Artists flourish but need support Patrons advocating more funding, better gallery, show venues

March 01, 1998|By Erika D. Peterman | Erika D. Peterman,SUN STAFF

On a trip to New York last year, Columbia watercolor artist Nichole Hickey and her collector husband, Michael, spent a day browsing in the galleries in Soho. During the subway ride back to their hotel, Michael Hickey reached this conclusion:

The quality of the artwork in Soho was no better than what they had seen at the residents' show of the Howard County Center for the Arts.

"He said the only significant difference whatsoever that he could discern was that the price tag was four times what they were asking at home," Nichole Hickey said.

As artists prepare to gather Saturday for the Celebration of the Arts in Howard County gala, the local arts scene is by all accounts healthy, diverse and for many patrons a satisfying alternative to what Baltimore and Washington have to offer.

But like any suburban area, Howard County has to overcome assumptions that quality art doesn't exist outside of the city. And as the county's arts community matures, the need for better venues and more funding is critical, artists and art supporters say.

"People assume that because you've essentially done this as a gift from the heart these groups will somehow survive," said Frances Dawson, founder and director of the Columbia Pro Cantare, a 100-voice chorus that celebrates its 20th anniversary this year. "The needs have matured. To be ongoing, we have to go up another notch."

The arts community has enjoyed impressive growth since taking root in the early 1970s. The county arts council, school system, government and community all have played major roles in creating a vibrant, professional arts scene, artists say.

"It's kind of like a well-kept secret or a tiny jewel," said Rhona Schonwald, an Ellicott City artist who does abstract painting and sculpture. "The people that know about it are well-rewarded."

For example, Columbia boasts Rep Stage, a professional theater in residence at Howard Community College that was nominated last year for three Helen Hayes Awards -- the local equivalent of the Tonys -- for the play "Broken Glass." A recent production, "Never the Sinner," is now playing off-Broadway in New York City.

The 18-year-old Toby's Dinner Theatre, run by Columbia resident Toby Orenstein, also has been nominated for a Hayes Award. Orenstein pointed out that a Toby's stage adaptation of the movie "It's a Wonderful Life" got better reviews than a rival production in Washington that was funded by AT&T Corp.

"I happen to think they're one of the finest [dinner theaters] in terms of artistic quality," said Vincent Lancisi, artistic director of Everyman Theatre in Baltimore.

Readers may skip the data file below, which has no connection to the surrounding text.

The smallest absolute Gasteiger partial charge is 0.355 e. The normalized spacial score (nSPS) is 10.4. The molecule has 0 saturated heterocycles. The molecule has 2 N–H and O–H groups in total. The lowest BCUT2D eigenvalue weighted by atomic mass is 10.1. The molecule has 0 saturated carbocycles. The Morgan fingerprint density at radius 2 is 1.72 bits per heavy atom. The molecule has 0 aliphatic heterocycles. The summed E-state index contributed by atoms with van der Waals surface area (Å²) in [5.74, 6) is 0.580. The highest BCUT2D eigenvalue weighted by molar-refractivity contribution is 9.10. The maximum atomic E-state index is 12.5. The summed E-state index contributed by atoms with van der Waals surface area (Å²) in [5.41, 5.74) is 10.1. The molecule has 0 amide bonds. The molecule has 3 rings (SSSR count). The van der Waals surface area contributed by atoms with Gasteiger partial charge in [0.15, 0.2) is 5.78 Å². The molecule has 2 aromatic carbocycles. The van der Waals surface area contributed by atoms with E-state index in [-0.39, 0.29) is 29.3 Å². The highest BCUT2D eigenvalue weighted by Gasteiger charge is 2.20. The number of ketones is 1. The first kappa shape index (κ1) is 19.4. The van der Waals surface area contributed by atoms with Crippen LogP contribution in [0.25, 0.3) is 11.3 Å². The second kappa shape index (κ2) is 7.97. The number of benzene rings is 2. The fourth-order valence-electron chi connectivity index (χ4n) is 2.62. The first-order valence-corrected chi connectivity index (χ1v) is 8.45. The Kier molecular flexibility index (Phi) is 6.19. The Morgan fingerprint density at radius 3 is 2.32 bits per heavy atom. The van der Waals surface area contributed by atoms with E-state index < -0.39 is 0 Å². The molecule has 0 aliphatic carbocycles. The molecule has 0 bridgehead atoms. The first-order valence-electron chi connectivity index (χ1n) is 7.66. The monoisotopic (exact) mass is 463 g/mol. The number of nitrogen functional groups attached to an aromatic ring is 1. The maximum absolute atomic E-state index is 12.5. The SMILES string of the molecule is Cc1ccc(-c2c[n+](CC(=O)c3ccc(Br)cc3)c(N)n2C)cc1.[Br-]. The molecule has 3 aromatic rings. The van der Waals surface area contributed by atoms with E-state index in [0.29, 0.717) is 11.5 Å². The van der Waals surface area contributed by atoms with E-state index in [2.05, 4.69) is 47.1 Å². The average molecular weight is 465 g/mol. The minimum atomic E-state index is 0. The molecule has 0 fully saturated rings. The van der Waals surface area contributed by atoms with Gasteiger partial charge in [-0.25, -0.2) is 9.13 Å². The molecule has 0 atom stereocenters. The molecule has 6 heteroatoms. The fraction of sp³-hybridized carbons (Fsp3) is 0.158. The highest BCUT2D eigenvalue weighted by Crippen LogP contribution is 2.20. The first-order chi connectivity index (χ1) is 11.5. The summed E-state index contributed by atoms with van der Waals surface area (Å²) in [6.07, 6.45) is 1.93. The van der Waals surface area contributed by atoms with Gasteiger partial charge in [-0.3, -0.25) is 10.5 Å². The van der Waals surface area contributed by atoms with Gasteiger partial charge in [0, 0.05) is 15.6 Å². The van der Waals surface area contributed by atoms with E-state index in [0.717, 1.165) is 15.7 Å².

In the musical arena, Columbia Pro Cantare has performed several pieces with the Baltimore Symphony Orchestra and has toured the Czech Republic. The Candlelight Concert Society brings in performers such as the New York Chamber Soloists and the Tokyo String Quartet, while the Columbia Symphonic Band plays a summer outdoor schedule in five counties and Baltimore City.

The African Art Museum of Maryland established itself in 1980 as one of a handful of museums devoted exclusively to African art, eventually moving from Doris and Claude Ligon's house into the historic Oakland Mansion in Columbia. The Howard County Center for the Arts in Ellicott City houses two professional gallery spaces, sponsoring up to 14 solo and group exhibitions a year.

"When people come out and see our gallery, they're amazed," said Coleen West, executive director of the county arts council. "They think we're a little community art center."

HoCoPoLitSo, the Howard County Poetry and Literature Society, has held readings by poet laureates and Nobel Prize winners since its founding in the summer of 1974. The society's Irish Evening tradition, featuring Irish music and readings, has become a hot ticket.

Art supporters also point to the up-and-coming professionals who got their start in the Howard County arts scene. Film actor Edward Norton performed at Toby's Dinner Theatre as a child and participated in Orenstein's Columbia Center for the Theatrical Arts, a nonprofit group aimed at developing young people in the arts.

"He flew when I did 'Peter Pan,' " Orenstein said. "He was 8 years old."

Megan Lawrence of Columbia is appearing nightly on Broadway as Eponine in "Les Miserables." Fellow Columbian Kishna Davis, a noted opera singer, made her debut recently with the Connecticut Grand Opera and is a member of the Juilliard Opera Center. Both will appear at the Saturday gala.

"There's a lot for everybody to be proud of," Dawson said. "I think the talent is just as strong here as it is in any of the major centers."

Much of that has to do with the Howard County audience. Educated and relatively affluent, most residents have had exposure to the arts and expect a certain level of sophistication, said Rep Stage founder Valerie Costantini. They also spend a lot of time going to Baltimore and Washington for arts activities, she said.

"Their standards are quite high," Costantini said. "We had to grow to meet those standards."

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